Two hours later my husband and I were on the ward where we were shown to a private room to wait for my consultant. When he arrived he explained that they had found cancer cells in the fluid that they had drained from my abdomen. Cancer. Such a small word. Such a huge impact. I knew then that nothing would ever be the same again.

I looked to my husband, his face just a picture of stunned disbelief. We’d just celebrated our two year wedding anniversary a couple of weeks ago, how could this be happening?

The consultant started to explain the next steps but I’m not sure I heard any of it. How would I tell my parents, my sisters, my friends, my work – I was due to start my dream job in a matter of days? So many questions running through my head.

The consultant left us and a nurse brought us cups of tea.

I don’t know how long we sat there but I know that I wanted out as soon as possible. I had to tell people, I wanted it out, I wanted to scream it from the roof tops. Like that was going to make it any less real?! any less painful?!?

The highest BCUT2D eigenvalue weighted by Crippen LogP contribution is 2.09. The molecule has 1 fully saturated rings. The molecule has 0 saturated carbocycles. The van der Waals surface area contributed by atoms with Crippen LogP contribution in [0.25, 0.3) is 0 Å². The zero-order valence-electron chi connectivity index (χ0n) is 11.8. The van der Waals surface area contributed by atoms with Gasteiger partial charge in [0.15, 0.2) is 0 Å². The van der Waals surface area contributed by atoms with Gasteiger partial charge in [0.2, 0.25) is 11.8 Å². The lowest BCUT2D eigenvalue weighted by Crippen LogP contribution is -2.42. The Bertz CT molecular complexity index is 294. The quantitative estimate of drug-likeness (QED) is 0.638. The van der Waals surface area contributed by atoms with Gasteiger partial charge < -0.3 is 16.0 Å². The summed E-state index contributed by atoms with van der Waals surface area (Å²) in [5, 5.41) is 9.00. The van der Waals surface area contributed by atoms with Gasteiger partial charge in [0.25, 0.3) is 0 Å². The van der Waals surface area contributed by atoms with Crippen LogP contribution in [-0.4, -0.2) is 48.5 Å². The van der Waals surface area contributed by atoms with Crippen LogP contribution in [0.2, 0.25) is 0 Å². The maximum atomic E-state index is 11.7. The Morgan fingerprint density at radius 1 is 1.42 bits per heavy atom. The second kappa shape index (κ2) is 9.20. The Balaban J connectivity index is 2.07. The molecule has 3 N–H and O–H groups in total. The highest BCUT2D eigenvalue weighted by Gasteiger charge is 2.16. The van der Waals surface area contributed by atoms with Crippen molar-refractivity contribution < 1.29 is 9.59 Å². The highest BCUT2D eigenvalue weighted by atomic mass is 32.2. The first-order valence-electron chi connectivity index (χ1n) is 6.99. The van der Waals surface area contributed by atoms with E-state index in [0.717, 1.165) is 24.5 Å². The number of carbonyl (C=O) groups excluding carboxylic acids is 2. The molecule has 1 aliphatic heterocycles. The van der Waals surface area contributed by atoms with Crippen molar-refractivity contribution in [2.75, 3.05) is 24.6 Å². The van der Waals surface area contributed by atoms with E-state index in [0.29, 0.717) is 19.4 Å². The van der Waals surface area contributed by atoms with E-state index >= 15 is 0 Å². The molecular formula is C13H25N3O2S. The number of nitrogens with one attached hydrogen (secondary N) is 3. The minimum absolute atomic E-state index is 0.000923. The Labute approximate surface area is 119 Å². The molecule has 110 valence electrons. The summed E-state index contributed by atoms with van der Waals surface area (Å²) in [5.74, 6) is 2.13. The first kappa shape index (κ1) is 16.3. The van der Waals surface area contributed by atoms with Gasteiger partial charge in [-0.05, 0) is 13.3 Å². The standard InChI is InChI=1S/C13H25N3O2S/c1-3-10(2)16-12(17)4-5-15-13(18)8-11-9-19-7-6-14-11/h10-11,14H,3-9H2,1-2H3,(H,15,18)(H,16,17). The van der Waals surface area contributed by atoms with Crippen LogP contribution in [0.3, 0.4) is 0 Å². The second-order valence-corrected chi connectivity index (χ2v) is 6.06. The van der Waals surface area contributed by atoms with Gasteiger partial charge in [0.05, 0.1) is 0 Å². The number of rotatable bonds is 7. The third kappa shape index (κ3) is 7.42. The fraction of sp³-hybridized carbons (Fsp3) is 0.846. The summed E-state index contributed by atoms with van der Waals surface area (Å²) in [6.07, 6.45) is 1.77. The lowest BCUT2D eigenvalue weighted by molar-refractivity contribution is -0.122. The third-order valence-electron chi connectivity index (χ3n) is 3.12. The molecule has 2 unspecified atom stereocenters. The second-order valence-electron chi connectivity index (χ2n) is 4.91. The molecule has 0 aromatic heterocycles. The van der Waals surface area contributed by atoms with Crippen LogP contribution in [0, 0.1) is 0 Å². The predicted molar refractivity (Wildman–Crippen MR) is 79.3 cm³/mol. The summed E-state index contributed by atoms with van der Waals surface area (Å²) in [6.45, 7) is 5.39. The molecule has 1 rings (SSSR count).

The hardest part of having cancer isn’t the diagnosis, it’s having to tell the people you love. Having to hear them muffle tears as they try to stay strong for you. Having to break so many hearts. That’s where the pain comes from.

My family and friends rallied round as always that night and I felt an overwhelming sense of support and love. I spent the evening phoning and texting close friends and sitting with my sisters before coming home and lying on the sofa crying with my husband – even I can’t be strong all the time…

My parents were in Spain and I had to tell them over the phone. That was the hardest call…knowing they were so far away and not being able to tell them face to face. How do you tell two loving parents that their youngest has cancer?…

love and light, Fi xx